First, tenancy by the entirety must be spelled out on the deed very specifically. A deed for tenancy by the entirety must also say that the property is NOT held as tenants in common or as joint tenants.
“Whenever a devise, conveyance, assignment, or other transfer of homestead property maintained or intended for maintenance as a homestead by both husband and wife together during coverture shall be made and the instrument of devise, conveyance, assignment, or transfer expressly declares that the devise or conveyance is made to persons, named and expressly identified in that instrument as husband and wife, not as joint tenants or tenants in common but as tenants by the entirety, the estate created shall be deemed to be in tenancy by the entirety.” 765 ILCS 1005/1c
Tenancy by the entirety is joint tenancy with protections for a spouse against the creditors of the other spouse.
“Joint tenancy is a creature of the common law and dates back to the thirteenth century. Tenancy by the entirety is essentially a joint tenancy, modified by the common law theory that husband and wife are one person. Tenancy by the entirety has two important distinguishing features: it is available only to married couples, and property held by the entirety may not be attached by the creditor of only one spouse.” 765 ILCS 1005/1c (West 1992); 735 ILCS 5/12-112 (West 1992).
“[H]olding property in tenancy by the entirety protects spouses in that the property cannot be sold to satisfy the debt of only one spouse.” Premier Property Management, Inc. v. Chavez, 728 NE 2d 476 – Ill: Supreme Court 2000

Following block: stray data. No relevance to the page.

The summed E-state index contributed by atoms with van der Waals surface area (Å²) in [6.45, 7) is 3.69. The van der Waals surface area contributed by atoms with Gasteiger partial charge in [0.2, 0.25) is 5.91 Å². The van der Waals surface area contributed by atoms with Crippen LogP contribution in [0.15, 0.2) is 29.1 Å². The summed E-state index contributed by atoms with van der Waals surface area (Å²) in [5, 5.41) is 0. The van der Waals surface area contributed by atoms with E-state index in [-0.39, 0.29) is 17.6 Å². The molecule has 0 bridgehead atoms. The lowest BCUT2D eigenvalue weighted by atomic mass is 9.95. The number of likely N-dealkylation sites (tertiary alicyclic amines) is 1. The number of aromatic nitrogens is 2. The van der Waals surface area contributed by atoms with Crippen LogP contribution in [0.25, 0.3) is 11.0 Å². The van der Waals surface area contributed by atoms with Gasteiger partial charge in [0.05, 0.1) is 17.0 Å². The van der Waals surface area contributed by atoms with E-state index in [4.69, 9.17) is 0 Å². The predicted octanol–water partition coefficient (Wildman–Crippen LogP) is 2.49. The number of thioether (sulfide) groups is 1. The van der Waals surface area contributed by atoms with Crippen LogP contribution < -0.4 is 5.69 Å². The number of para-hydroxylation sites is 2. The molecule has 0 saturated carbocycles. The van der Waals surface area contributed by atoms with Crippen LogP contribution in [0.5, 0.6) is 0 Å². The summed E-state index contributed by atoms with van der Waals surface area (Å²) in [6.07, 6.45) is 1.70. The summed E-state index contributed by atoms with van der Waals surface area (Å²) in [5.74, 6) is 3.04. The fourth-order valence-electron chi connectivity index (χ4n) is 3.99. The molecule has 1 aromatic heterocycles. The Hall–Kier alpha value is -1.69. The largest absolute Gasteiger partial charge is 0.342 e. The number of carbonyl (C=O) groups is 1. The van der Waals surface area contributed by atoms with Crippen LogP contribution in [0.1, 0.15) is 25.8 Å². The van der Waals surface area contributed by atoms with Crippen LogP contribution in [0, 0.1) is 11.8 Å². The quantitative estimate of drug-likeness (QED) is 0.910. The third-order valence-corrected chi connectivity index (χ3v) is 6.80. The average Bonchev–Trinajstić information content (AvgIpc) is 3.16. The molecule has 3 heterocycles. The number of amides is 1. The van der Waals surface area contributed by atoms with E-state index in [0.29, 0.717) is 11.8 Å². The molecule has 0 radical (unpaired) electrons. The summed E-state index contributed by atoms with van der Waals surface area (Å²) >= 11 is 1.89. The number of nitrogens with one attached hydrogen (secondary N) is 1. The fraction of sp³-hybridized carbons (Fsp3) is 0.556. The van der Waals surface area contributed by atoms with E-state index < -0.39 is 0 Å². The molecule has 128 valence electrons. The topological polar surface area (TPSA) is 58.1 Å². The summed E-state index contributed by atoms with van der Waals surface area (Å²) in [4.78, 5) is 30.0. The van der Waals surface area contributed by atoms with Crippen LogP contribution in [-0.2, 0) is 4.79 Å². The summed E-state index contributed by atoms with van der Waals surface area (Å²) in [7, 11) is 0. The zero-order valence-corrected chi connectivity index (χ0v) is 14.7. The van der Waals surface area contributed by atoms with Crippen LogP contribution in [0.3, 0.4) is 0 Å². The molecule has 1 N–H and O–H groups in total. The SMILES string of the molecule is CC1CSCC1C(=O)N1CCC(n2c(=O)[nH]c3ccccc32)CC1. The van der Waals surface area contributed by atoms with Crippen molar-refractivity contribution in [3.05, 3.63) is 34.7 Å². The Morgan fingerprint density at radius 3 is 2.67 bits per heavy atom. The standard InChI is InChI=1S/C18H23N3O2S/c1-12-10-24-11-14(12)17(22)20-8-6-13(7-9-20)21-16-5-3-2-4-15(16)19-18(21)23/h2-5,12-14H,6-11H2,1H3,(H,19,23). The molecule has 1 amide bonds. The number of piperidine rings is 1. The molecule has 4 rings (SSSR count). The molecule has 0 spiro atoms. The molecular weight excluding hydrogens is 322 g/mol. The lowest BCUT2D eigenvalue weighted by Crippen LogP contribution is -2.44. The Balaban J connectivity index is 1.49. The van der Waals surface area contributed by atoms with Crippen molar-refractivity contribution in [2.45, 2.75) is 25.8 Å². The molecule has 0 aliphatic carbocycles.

“Any real property held in tenancy by the entirety shall not be liable to be sold upon judgment entered on or after October 1, 1990 against only one of the tenants.” 735 ILCS 5/12-112
In Illinois, only a married couple may own their one home by tenancy by the entirety.
“Unlike joint tenancy, tenancy by the entirety is available only to married couples and their homestead property.” In re Marriage of Del Giudice, 678 NE 2d 47 – Ill: Appellate Court, 1st Dist., 6th Div. 1997
Of course, no one thinks “one day my husband or wife will be broke and creditors will try to foreclose on our home.” So, tenancy by the entirety isn’t usually sought until it’s needed…and this can create a problem.
“[R]etitling property from joint tenancy to tenancy of the entirety is still a conveyance and therefore satisfies the requirements of the Transfer Act.” In re Marriage of Del Giudice, 678 NE 2d 47 – Ill: Appellate Court, 1st Dist., 6th Div. 1997
The Illinois Uniform Fraudulent Transfer Act states that “A transfer made or obligation incurred by a debtor is fraudulent as to a creditor, whether the creditor’s claim arose before or after the transfer was made or the obligation was incurred, if the debtor made the transfer or incurred the obligation:
- with actual intent to hinder, delay, or defraud any creditor” 740 ILCS 160/5(a)(1)
So, if the house was titled as a tenancy by the entirety exclusively to avoid a current debt…it’s probably a fraudulent transfer and a court can then treat the house as being held in joint tenancy.
“[A] creditor may break through that protection only where the property was transferred into tenancy by the entirety with the sole intent to avoid the payment of debts existing at the time of the transfer beyond the transferor’s ability to pay those debts as they become due.” Premier Property Management, Inc. v. Chavez, 728 NE 2d 476 – Ill: Supreme Court 2000